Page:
While still inadequately low, the number of women candidates and their experiences on the campaign trail have been a point here in the news. The area I live in (Mon state, in the south east) has a party focussed exclusively on women’s issues: Women’s Party (Mon). And the party slated to take the majority of seats in both the upper and lower houses of parliament (NLD) is led by long time democracy activist and Nobel Peace Prize winner Aung San Suu Kyi. However, there is still much more room for women to contribute to political leadership in Myanmar, just as Canada still has work to do to achieve better gender representation in its governing bodies.

#5 Claims of media bias
As in many democratic countries, different local media outlets favour different parties. Myanmar Institute Democracy conducted a media analysis of election reporting in Myanmar and found that state media disproportionately supported the ruling party USDP while independent media disproportionately favoured the opposition NLD. (International media was found to be fairly balanced.)

#6 Frustrations at polling stations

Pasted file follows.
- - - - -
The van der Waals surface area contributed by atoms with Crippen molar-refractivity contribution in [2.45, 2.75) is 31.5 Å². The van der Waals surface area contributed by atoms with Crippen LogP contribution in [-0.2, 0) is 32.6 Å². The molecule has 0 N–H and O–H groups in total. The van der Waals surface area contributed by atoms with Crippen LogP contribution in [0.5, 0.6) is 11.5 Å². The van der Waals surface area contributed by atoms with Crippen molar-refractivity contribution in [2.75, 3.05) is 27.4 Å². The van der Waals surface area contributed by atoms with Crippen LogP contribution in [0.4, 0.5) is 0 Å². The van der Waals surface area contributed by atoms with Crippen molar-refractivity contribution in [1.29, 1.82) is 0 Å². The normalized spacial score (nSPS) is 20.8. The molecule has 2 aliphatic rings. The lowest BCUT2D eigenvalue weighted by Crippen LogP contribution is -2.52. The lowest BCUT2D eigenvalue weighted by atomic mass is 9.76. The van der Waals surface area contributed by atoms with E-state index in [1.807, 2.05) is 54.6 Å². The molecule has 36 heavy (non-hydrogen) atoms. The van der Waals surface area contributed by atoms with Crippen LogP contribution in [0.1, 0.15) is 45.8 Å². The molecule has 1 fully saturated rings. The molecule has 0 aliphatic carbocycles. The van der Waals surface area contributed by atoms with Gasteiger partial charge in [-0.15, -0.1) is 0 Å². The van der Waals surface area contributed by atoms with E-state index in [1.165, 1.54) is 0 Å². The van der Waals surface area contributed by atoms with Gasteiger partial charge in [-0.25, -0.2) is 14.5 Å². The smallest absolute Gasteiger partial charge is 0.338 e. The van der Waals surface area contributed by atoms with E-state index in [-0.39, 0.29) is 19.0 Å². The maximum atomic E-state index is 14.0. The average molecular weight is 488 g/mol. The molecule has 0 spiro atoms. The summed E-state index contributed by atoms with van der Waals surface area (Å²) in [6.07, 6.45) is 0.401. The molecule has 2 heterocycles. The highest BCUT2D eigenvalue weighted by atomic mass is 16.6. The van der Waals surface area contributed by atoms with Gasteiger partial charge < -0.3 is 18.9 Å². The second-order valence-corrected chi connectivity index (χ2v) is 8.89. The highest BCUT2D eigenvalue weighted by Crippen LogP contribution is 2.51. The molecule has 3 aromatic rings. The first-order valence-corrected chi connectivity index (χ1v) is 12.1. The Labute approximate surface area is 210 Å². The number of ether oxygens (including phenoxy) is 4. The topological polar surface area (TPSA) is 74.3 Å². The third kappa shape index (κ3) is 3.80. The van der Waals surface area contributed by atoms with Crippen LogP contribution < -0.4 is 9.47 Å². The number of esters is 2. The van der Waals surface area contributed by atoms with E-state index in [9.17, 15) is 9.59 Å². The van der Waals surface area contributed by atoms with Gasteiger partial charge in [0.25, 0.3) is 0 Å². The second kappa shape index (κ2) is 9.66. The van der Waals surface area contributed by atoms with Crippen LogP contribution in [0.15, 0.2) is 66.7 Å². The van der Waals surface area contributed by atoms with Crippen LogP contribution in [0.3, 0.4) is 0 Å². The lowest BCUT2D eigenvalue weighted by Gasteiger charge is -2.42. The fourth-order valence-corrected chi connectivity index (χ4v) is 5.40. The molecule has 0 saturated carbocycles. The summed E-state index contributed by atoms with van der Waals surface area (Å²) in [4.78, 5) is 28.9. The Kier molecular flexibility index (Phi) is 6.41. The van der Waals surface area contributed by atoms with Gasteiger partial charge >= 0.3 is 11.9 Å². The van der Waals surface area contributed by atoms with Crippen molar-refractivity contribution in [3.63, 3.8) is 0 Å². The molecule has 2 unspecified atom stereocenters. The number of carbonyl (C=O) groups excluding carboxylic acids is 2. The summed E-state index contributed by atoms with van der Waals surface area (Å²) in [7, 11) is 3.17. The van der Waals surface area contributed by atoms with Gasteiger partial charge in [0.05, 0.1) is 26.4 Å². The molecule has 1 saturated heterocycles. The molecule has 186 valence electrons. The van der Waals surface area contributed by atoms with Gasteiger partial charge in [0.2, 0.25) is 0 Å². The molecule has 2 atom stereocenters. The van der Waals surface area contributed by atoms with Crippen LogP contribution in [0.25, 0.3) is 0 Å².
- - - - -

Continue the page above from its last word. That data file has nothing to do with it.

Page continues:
Many people showed up at polling stations and were turned away, or were frustrated in getting their names of voter lists (i.e. registering in advance, a requirement here unlike Canada). This is a bigger issue in Myanmar, but both countries can do better to ensure citizens who want to vote are able to do so.

#7 First past the post; party not candidates
As both countries use FPTP, the final tally of seats will not match the proportion of votes cast (also because 25% of seats in the Myanmar parliament are appointed by the military). Aung San Suu Kyi asked citizens to vote for the party, not the local candidate before the election. As seen by the broad change in representation in some historically safe ridings, the same is true in Canada.